Alaina Browne, Hustler of Eats, 30, San Francisco, CA
If eating well is one of life’s luxuries, than Alaina lives a very full life. She co-hosts Nintendo Sundays at her Bay area apartment and likes to snuggle with Raptor, her cat and Chelsie, her dog. A rabid fan of food, her passion for edible goods is infectious. Find out what’s happening on the culinary cutting edge at Alaina's food blog, A Full Belly.
How many careers have you had? What is your current title?
I don't know that I've had a career yet, but I've certainly had a few jobs. I've been a barista, banker, call center sales person, project and product managers, and student. Currently working for Mule Design where I have several titles, including VP of t-shirts.
What project will you be working on next?
Researching, writing, and updating Afullbelly.com is the project de jour, and keeps me as busy as I allow it. There's also a documentary film about my mom(s) and food I'd like to make, and a new job.
Your house is burning down. What one possession (aside from human/animal life) would you grab on the way out?
My laptop, keeper and protector of my digital lifestyle, including photos and music.
When and how did we meet?
Justin gave an email introduction after realizing we all lived on 21st Street (and had a lot to talk about). We met for dinner at Sumile, a meal I will remember as my first sighting of fresh wasabi root.
What is Afullbelly.com? How did that come about?
The belly, as I like to call it, was born out of NYC Eats. NYC Eats came to exist shortly after I moved to New York City. Food culture in New York is unique, at least in the U.S. People eat out and order in regularly because apartments and kitchens are small, and buying groceries and lugging them home is not necessarily a cheaper or more convenient option. So I was eating out a lot and I started paying attention to the culture around dining out in New York City. It was the discovery of an aspect of food that I hadn't considered before.
NYC Eats became a sort of chronicle of my hobby-ization of dining out and food in New York. My tag line was (and still is, I suppose), "I used to be obsessed with indie rock, now I'm obsessed with food," because it's the same kind of thing in my mind. So when I moved to San Francisco, I knew I’d want to continue to follow the New York City dining scene, and begin to explore the San Francisco scene through a weblog. So afullbelly.com was born.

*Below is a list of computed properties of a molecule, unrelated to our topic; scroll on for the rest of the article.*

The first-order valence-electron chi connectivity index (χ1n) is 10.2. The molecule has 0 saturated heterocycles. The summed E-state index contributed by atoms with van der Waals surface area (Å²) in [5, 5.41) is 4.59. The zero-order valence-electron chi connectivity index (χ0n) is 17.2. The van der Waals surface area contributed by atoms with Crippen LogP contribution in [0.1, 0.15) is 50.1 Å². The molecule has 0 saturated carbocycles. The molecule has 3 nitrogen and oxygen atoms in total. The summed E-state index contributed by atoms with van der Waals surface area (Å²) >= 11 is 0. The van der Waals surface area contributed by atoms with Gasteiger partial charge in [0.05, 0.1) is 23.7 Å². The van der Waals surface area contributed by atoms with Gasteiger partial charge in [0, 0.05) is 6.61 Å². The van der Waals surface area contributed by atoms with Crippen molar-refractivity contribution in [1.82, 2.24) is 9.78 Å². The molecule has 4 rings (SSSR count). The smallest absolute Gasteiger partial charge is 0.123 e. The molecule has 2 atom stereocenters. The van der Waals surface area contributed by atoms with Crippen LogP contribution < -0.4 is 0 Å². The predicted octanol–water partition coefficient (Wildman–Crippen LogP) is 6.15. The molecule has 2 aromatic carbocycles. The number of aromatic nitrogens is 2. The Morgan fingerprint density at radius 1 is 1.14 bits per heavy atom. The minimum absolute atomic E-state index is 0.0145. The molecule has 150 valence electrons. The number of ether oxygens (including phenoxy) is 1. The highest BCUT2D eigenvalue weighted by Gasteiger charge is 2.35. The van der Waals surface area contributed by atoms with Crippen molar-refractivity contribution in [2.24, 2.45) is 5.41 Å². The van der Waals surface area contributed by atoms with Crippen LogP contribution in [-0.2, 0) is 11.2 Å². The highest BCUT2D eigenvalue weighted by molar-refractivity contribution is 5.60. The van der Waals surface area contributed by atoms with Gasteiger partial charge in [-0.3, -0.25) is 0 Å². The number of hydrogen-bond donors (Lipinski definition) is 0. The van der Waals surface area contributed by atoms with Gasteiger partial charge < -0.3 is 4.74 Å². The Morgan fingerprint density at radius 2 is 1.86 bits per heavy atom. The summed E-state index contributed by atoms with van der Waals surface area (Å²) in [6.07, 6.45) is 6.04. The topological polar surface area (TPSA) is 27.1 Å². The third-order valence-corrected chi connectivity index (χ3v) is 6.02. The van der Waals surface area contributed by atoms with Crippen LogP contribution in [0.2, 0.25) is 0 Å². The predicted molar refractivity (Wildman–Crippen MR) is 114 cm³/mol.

Are you a food critic, foodie or gourmand?
I’m definitely not a food critic, and it's not a job I’d want to have. Without a doubt, I’m a foodie and not a gourmand. I love cheap and messy food too much to ever be accepted into the ranks of gourmands.
You mentioned wanting to shoot a documentary film about your mom(s) and food you’d like to make. Tell me more.
Both my mom and my mother-in-law to be come from wealthy Asian families, meaning they never saw their moms in the kitchen, then both ended up in the states and married and had to learn to cook. Both are excellent, self-taught cooks who don't follow recipes or write down their own. I got the idea from a food blog I was reading who documented her grandmother's cooking with photos and recipes. And thought video might be a better medium to capture this kind of cooking in a way that I’d better be able to replicate myself. So the idea would be tell their stories through their cooking. Now I just need to get a DV cam.
Our moms are amazing self-taught cooks. Do you think women in our generation are taking the time to do the same?
Because I’m around a lot of like-minded people, I tend to think that there's a movement back into the kitchen. As examples of the broader movement, I’d cite the popularity of the Food Network and show's like Rachel Ray's 30-minute meals, and Martha Stewart’s Everyday Food magazine. Perhaps a modern version of what our moms were/are doing.
As a working woman myself, and not even a parent, I find it challenging to balance a full day of work with the work of making a home including preparing a "real" dinner for myself, as much as I enjoy cooking. That’s the one thing my mom didn't teach me -- how to plan a meal!
What are your favorite food combinations these days?
This will definitely give away my non-gourmand self. Rice Chex sprinkled with Trader Joe's ginger granola and vanilla soy milk. I miss Popeye’s. But Popeye’s does remind me...In-n-Out cheeseburger and fries. Does that count?